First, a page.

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November 1st, 2005

Collection Time

There is a conversation about short story collections and when they should, or perhaps shouldn't, be put together that is also talking about new authors getting too much credit and acclaim early on. It began here, in the comments of Jeff VanderMeer's blog, but has grown to here, which is Jason Erik Lundaberg's blog, and now, I suppose, it has also here.

On collections, I tend to think it's best to wait until you can create a collection that isn't a mixed lolly bag. You know the type: you get them at Halloween or at fairs and they have maybe one or two lollies that you want to eat in them, but the rest run that range of mediocre to shit. There's no set time frame for that, of course, but just because you can get published doesn't necessarily make you an interesting writer. Publishing from story to story doesn't, at least to me, make you very interesting at all, but when you consider your work, and it occurs to you that you're creating a body of work, with themes and concerns and styles, then you're at least starting to become slightly interesting.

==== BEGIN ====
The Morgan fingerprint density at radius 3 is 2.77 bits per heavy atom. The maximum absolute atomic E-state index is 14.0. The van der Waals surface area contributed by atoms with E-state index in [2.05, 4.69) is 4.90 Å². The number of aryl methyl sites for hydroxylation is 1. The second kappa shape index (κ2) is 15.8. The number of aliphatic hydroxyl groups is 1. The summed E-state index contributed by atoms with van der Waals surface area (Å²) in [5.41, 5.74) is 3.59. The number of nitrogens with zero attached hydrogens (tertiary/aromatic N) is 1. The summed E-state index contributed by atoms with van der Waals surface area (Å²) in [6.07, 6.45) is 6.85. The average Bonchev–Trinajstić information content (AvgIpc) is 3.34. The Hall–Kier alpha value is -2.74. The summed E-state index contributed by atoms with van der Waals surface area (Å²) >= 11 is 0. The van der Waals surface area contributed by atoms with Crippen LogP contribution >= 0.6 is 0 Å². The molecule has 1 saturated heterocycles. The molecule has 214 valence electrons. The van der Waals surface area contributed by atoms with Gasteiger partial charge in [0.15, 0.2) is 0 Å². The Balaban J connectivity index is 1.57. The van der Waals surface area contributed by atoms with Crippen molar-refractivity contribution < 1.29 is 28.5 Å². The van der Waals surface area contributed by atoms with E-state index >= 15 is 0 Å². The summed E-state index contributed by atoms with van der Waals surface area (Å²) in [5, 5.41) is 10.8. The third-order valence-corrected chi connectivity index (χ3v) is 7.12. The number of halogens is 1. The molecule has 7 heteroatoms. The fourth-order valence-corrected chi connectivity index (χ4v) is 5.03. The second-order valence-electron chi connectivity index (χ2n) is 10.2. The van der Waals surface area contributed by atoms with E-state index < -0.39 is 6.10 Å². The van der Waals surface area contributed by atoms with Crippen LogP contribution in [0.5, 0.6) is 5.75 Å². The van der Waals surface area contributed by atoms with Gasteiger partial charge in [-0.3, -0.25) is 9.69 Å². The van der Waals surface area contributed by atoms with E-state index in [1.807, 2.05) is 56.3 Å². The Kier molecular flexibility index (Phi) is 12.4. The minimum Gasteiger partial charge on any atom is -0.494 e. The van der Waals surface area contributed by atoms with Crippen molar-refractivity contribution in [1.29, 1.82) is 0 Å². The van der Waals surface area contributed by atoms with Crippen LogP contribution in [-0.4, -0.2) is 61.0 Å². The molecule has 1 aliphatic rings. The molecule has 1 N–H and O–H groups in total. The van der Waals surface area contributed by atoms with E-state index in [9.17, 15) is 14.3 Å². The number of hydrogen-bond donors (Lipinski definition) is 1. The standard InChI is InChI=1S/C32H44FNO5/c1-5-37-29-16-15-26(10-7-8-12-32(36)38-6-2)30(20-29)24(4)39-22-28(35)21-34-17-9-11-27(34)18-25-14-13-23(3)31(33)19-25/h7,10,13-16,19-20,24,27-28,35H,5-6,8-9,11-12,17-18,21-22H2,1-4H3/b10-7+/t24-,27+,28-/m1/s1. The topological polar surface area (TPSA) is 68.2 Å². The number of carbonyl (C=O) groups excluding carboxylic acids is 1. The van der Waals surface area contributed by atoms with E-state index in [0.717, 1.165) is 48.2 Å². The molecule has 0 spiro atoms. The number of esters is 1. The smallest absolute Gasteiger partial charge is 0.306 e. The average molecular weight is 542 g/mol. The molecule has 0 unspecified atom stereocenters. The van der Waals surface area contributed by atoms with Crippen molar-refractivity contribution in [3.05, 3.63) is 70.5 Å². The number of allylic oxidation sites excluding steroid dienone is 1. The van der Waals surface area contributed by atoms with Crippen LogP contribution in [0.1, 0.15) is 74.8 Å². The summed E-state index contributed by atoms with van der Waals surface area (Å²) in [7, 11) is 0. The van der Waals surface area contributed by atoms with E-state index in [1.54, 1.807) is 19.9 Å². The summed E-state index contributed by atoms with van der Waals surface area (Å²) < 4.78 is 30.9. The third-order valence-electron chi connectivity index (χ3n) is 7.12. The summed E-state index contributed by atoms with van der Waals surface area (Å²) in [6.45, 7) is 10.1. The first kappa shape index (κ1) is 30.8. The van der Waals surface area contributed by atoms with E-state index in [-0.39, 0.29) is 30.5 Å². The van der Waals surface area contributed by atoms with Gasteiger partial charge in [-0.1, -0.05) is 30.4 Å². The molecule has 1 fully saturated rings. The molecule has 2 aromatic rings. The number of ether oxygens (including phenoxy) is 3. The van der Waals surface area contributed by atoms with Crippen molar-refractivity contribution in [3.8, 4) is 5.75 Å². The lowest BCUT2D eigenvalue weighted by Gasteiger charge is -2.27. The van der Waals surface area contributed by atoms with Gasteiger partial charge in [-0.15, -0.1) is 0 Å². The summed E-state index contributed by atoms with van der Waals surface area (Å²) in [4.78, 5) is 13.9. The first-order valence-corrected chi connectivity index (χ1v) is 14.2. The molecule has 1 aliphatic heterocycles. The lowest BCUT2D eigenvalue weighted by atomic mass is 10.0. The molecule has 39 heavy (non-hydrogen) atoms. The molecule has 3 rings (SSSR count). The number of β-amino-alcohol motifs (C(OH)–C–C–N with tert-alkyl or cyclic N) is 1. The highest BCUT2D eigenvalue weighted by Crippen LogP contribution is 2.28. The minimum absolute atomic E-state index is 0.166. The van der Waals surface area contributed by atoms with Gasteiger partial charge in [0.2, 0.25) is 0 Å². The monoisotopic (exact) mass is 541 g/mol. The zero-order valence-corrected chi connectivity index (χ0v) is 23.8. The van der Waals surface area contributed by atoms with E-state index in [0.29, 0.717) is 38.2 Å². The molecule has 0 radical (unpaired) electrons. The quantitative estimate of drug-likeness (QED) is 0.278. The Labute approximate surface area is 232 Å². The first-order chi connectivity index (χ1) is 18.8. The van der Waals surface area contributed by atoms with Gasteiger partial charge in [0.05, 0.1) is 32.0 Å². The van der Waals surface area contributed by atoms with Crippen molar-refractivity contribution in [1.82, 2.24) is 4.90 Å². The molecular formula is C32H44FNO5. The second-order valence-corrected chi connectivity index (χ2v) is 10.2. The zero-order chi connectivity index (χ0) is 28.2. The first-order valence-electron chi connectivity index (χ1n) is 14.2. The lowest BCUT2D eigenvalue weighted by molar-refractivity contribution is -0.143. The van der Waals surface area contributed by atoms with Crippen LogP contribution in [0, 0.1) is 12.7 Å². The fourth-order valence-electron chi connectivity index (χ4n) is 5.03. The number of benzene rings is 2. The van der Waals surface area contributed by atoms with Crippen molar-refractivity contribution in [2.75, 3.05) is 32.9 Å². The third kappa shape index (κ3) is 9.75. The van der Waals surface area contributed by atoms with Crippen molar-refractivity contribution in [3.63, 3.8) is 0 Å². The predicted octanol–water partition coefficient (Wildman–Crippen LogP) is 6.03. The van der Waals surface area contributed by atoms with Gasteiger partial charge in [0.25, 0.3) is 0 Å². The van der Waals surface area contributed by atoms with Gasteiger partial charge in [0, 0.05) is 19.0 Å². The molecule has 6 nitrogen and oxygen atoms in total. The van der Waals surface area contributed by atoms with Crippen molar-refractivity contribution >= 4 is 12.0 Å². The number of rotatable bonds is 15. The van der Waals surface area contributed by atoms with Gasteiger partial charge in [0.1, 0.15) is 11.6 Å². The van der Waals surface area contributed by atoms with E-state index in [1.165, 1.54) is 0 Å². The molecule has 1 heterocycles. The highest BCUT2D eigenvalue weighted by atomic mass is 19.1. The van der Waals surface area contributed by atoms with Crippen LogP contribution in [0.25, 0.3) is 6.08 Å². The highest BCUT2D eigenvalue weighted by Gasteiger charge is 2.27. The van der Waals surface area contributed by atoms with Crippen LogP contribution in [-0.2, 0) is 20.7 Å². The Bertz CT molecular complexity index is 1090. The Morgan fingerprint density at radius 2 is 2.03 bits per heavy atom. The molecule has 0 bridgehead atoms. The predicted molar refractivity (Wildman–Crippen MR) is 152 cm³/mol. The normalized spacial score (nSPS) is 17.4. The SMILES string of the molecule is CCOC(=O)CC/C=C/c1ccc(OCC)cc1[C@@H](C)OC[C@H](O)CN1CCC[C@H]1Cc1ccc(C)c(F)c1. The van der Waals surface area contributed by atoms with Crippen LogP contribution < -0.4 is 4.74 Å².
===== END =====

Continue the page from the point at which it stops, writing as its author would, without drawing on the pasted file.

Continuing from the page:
I also do think that you can give an author too much early on. It's rather like when you find a child who is a genius, and you tell them, day in and day out, that they are a genius. Soon, they're going to believe that they are a genius, and the results from that are mostly damaging, I believe. You can't think that everything will come naturally, that everyone should love what you do, that you'll never encounter any resistance, and expect to be interesting. And that doesn't even begin to approach that fact that there isn't any real kind of genius, especially in authors. Being able to write one way doesn't necessarily mean that you can write the other way. Can you write a good fantasy novel and then a biography? A lot of authors would tell you they've no interest, but there are different skills to learn for writing each. So, yes, I do think you can give a new author too much, too early. A little bit of struggle is good for the head, I reckon.